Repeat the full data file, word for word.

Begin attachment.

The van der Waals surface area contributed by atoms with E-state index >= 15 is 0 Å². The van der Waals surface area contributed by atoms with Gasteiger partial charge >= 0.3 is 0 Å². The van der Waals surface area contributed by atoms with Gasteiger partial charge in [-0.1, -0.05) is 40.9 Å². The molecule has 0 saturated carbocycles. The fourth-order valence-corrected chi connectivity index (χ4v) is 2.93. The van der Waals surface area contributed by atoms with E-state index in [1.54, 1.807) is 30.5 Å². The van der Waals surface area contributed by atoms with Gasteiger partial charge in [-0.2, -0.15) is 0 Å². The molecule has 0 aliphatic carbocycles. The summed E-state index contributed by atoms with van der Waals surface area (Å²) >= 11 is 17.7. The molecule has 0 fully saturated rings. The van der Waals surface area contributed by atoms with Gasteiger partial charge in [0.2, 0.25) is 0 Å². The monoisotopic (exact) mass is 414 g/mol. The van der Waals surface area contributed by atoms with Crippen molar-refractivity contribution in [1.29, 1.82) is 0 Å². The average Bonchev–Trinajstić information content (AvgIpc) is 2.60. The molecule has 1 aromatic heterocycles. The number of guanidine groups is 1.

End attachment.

The van der Waals surface area contributed by atoms with E-state index >= 15 is 0 Å². The van der Waals surface area contributed by atoms with Gasteiger partial charge >= 0.3 is 0 Å². The van der Waals surface area contributed by atoms with Gasteiger partial charge in [-0.1, -0.05) is 40.9 Å². The molecule has 0 saturated carbocycles. The fourth-order valence-corrected chi connectivity index (χ4v) is 2.93. The van der Waals surface area contributed by atoms with E-state index in [1.54, 1.807) is 30.5 Å². The van der Waals surface area contributed by atoms with Gasteiger partial charge in [-0.2, -0.15) is 0 Å². The molecule has 0 aliphatic carbocycles. The summed E-state index contributed by atoms with van der Waals surface area (Å²) >= 11 is 17.7. The molecule has 0 fully saturated rings. The van der Waals surface area contributed by atoms with Gasteiger partial charge in [0.2, 0.25) is 0 Å². The monoisotopic (exact) mass is 414 g/mol. The van der Waals surface area contributed by atoms with Crippen molar-refractivity contribution in [1.29, 1.82) is 0 Å². The average Bonchev–Trinajstić information content (AvgIpc) is 2.60. The molecule has 1 aromatic heterocycles. The number of guanidine groups is 1.